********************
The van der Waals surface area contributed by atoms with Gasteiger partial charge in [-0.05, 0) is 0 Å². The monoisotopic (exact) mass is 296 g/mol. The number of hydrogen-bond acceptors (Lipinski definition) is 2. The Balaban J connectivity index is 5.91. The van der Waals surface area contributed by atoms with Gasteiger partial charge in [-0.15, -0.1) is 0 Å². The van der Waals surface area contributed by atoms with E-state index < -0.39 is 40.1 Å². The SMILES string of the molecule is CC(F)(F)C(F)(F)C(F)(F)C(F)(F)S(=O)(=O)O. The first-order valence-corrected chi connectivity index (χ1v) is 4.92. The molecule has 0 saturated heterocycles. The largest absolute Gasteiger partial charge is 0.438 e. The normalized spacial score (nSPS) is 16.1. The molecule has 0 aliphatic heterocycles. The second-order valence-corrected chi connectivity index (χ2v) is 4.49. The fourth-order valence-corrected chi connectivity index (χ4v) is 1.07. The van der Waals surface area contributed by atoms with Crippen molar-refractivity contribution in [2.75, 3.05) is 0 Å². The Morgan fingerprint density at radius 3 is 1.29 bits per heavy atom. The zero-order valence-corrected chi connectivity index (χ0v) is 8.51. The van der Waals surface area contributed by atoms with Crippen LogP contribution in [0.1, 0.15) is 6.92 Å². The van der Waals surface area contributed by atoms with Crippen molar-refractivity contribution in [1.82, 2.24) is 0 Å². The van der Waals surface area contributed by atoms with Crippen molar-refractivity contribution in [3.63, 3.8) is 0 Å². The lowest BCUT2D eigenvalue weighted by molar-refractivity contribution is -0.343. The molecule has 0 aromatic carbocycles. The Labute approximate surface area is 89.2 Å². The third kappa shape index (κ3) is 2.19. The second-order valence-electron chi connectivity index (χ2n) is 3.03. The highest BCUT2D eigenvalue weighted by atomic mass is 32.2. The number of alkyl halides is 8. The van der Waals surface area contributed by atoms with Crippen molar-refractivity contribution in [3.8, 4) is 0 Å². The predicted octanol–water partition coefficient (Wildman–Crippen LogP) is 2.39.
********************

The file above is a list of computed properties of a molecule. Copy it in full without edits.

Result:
The van der Waals surface area contributed by atoms with Gasteiger partial charge in [-0.05, 0) is 0 Å². The monoisotopic (exact) mass is 296 g/mol. The number of hydrogen-bond acceptors (Lipinski definition) is 2. The Balaban J connectivity index is 5.91. The van der Waals surface area contributed by atoms with Gasteiger partial charge in [-0.15, -0.1) is 0 Å². The van der Waals surface area contributed by atoms with E-state index < -0.39 is 40.1 Å². The SMILES string of the molecule is CC(F)(F)C(F)(F)C(F)(F)C(F)(F)S(=O)(=O)O. The first-order valence-corrected chi connectivity index (χ1v) is 4.92. The molecule has 0 saturated heterocycles. The largest absolute Gasteiger partial charge is 0.438 e. The normalized spacial score (nSPS) is 16.1. The molecule has 0 aliphatic heterocycles. The second-order valence-corrected chi connectivity index (χ2v) is 4.49. The fourth-order valence-corrected chi connectivity index (χ4v) is 1.07. The van der Waals surface area contributed by atoms with Crippen molar-refractivity contribution in [2.75, 3.05) is 0 Å². The Morgan fingerprint density at radius 3 is 1.29 bits per heavy atom. The zero-order valence-corrected chi connectivity index (χ0v) is 8.51. The van der Waals surface area contributed by atoms with Crippen LogP contribution in [0.1, 0.15) is 6.92 Å². The van der Waals surface area contributed by atoms with Crippen molar-refractivity contribution in [1.82, 2.24) is 0 Å². The van der Waals surface area contributed by atoms with Crippen molar-refractivity contribution in [3.63, 3.8) is 0 Å². The lowest BCUT2D eigenvalue weighted by molar-refractivity contribution is -0.343. The molecule has 0 aromatic carbocycles. The Labute approximate surface area is 89.2 Å². The third kappa shape index (κ3) is 2.19. The second-order valence-electron chi connectivity index (χ2n) is 3.03. The highest BCUT2D eigenvalue weighted by atomic mass is 32.2. The number of alkyl halides is 8. The van der Waals surface area contributed by atoms with Crippen molar-refractivity contribution in [3.8, 4) is 0 Å². The predicted octanol–water partition coefficient (Wildman–Crippen LogP) is 2.39.